Those measures may take a step toward inevitability today as a new report on abusive interrogation techniques is released, as the result of an ACLU action. Speaking to MSNBC's Rachel Maddow, Newsweek reporter Michael Isikoff -- who broke the story -- calls the report, from the CIA's inspector general, "pretty explosive."
"About half of the report, I’m told, will still be redacted," he said. "But, what’s in the half that’s going to be publicly released is going to be pretty explosive." What we already know of the report, to be released early this afternoon, is that it includes mock executions and at least one detainee being threatened with an electric drill.
Not only would this be clearly illegal -- under both US and international law -- but it's astoundingly stupid. If someone comes at you with an electric drill, you're going to say whatever the hell you think they want you to -- yeah, sure, I shot Abe Lincoln. I'll swear to it in writing!" There is no way to get any information this way, since no matter what they say, there's a damned good chance it's all a lie. Use this sort of psychological torture on people and they may say a lot of things, but the fact is that you're just as ignorant of the facts as you were before. It's not just illegal, it's a useless and pointless waste of time and resources.
It's not a coincidence that Cloonan and Kleinman want investigations not only into the actions of interrogators, but into the policy. A real investigation would extend to policy-makers -- likely inside the Bush White House. But Holder's idea is an investigation that's narrow in scope, focused on "whether people went beyond the techniques that were authorized." But what if these techniques were authorized and what if others authorized were just as illegal? "I was just following orders" was established as no defense at all long ago; but Holder seems to be setting that precedent aside. Worse, he seems to be accepting "I was just giving orders" as just as legitimate.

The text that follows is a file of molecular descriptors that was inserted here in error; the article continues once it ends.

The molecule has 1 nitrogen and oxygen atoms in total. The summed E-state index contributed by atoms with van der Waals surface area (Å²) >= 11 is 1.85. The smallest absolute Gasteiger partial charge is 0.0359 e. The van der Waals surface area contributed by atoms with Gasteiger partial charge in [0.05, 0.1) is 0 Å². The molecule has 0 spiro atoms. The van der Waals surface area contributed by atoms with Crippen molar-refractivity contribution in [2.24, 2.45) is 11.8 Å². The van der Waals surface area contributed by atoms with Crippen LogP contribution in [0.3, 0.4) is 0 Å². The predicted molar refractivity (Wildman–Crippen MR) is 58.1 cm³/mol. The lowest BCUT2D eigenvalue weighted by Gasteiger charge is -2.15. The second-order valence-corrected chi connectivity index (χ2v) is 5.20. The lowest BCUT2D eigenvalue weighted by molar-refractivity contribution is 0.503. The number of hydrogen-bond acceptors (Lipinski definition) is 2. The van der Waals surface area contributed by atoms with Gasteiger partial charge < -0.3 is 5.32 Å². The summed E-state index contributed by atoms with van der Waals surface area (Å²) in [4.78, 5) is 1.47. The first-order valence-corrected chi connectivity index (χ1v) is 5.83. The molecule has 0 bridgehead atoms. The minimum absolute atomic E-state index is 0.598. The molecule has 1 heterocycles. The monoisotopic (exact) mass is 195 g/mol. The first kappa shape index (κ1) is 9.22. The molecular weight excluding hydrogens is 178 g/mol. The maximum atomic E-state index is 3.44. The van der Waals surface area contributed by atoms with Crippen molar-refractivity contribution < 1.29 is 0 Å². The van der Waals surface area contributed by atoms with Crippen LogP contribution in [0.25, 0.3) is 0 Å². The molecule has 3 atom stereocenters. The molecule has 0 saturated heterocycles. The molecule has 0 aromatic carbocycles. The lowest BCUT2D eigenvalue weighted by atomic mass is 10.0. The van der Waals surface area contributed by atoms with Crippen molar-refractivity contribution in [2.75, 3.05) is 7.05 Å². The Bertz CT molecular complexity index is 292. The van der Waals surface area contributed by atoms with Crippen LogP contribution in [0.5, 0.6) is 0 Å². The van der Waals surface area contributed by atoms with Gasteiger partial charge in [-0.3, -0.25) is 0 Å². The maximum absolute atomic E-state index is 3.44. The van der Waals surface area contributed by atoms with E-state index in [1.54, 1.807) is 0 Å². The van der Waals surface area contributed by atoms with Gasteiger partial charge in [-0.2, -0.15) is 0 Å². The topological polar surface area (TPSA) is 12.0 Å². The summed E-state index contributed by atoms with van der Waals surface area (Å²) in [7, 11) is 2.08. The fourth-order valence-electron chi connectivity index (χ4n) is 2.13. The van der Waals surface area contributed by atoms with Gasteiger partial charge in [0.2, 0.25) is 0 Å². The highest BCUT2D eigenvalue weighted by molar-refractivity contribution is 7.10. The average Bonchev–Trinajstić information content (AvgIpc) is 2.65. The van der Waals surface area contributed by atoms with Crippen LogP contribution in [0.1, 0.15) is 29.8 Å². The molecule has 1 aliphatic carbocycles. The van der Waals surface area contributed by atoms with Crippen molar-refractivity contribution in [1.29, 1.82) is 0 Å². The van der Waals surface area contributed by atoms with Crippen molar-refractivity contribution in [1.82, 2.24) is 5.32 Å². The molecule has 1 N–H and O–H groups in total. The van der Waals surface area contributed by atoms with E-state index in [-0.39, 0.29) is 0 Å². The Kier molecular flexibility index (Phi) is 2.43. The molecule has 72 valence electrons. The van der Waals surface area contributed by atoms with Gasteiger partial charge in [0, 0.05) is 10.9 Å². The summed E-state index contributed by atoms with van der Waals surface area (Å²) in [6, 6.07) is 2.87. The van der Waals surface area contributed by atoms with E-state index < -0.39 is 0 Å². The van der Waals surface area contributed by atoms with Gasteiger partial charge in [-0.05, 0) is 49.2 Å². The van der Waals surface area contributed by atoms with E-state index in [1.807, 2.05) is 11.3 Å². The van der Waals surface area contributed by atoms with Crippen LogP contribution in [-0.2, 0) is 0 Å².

I know that the Obama administration's philosophy here is to "look forward," but the real consequence of that is looking the other way. We're not pretending this never happened, we're doing something much, much worse -- we're pretending there's nothing wrong with being a torturer or with ordering people be tortured. We may move forward from this, but it'll never go away. It'll always be there, rotting in the corner, a big pile of crap that everyone's supposed to pretend doesn't reek. An unresolved problem never really goes away.
Holder should ignore the GOP senators. That goes without saying. And he should listen to Kleinman and Cloonan and appoint a special prosecutor -- without a leash. We should investigate any crimes, no matter who's responsible for them, because that's what the law is for. It applies to everyone, no matter how powerful and no matter what the motive.
It's been said that this is a nation of laws, not men. That's only true so long as we make it true and only so long as we mean it. If investigations are kept from extending into the White House, we don't mean it anymore. The law is a lie.